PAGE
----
Over 34,000 ethereum smart contracts containing $4.4 million in ETH may be vulnerable to exploitation. That’s the conclusion reached by a quintet of researchers hailing from Singapore and the UK. Their technical report, which is currently undergoing peer review, suggests that millions of dollars in ether may be at risk from poorly coded smart contracts that contain a variety of bugs.

Smart Contracts Are Only as Smart as Their Creator

“Finding The Greedy, Prodigal, and Suicidal Contracts at Scale” is the provocative title of a research paper submitted by British and Singaporean students last week. Its authors have dived deep into ethereum smart contracts, “finding contracts that either lock funds indefinitely, leak them carelessly to arbitrary users, or can be killed by anyone”. This latter flaw is precisely what happened to Parity last November.

The dangers of relying on smart contracts that have not been independently audited are well-documented. In the past year, $500 million has been lost due to bad code, and around half of that figure involved ethereum. The most notorious case was the Parity bug which led to $168 million of ether being rendered permanently inaccessible, though there have been plenty of smaller incidents where inexperienced or inattentive developers have been caught out.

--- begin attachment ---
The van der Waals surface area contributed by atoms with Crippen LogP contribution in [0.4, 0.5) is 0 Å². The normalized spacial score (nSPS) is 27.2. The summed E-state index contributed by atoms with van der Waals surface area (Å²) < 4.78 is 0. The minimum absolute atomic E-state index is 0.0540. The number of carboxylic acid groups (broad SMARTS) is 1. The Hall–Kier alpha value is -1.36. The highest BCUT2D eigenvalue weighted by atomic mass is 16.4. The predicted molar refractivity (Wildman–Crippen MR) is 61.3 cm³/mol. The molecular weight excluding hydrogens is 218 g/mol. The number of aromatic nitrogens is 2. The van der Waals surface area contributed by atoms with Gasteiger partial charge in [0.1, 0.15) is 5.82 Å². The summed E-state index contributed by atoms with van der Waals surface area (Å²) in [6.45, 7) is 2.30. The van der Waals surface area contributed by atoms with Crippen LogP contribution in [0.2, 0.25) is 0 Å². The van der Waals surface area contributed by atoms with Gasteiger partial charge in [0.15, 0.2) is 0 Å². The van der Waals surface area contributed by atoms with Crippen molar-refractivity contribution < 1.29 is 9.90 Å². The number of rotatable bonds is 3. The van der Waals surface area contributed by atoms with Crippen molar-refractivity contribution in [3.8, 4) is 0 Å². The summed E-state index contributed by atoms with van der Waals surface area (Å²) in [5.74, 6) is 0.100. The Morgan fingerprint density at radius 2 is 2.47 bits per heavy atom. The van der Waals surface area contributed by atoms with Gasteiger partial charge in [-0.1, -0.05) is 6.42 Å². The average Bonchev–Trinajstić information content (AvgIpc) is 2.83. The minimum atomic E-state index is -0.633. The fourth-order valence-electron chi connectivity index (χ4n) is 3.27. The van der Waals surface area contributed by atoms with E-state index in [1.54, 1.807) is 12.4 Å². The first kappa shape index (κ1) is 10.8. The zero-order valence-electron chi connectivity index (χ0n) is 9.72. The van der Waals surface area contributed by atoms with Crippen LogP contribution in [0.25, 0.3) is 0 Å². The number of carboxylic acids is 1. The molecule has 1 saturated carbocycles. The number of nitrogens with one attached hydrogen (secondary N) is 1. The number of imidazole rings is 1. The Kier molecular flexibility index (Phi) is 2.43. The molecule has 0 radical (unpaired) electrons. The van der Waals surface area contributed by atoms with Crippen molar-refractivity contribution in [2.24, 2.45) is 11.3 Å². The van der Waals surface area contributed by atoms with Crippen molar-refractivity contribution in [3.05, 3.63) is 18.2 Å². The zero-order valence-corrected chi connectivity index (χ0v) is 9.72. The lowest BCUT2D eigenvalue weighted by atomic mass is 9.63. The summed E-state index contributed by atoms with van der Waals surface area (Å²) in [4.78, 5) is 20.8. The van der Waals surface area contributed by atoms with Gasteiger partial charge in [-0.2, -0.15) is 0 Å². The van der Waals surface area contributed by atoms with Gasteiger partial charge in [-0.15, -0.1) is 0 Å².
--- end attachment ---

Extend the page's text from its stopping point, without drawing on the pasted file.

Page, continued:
A Small Drop in a Big Ocean

The authors of the report claim to have used a tool to analyze almost one million smart contracts, of which 34,200 were found to be vulnerable, with 2,365 of these stemming from distinct projects. That means that around 3.4% of all smart contracts are potentially vulnerable to being hacked, broken, or otherwise exploited. Of the contracts that the research team flagged as being exploitable, “the maximal amount of Ether that could have been withdrawn…is nearly 4,905 Ether” worth $4.4 million.

The report continues: “In addition, 6,239 Ether (7.5 million US dollars) is locked inside posthumous contracts currently on the blockchain, of which 313 Ether (379,940 US dollars) have been sent to dead contracts after they have been killed.” One thing the report deliberately omits is the identity of the smart contracts flagged as being at risk. But with almost 1 in 20 contracts vulnerable, and a jackpot of over $4.5 million in ether up for grabs, determined attackers have every incentive to put this research to the test.

What do you think can be done to make smart contracts safer? Let us know in the comments section below.

Images courtesy of Shutterstock.

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The post Report Claims 34,000 Ethereum Smart Contracts Are Vulnerable to Bugs appeared first on Bitcoin News.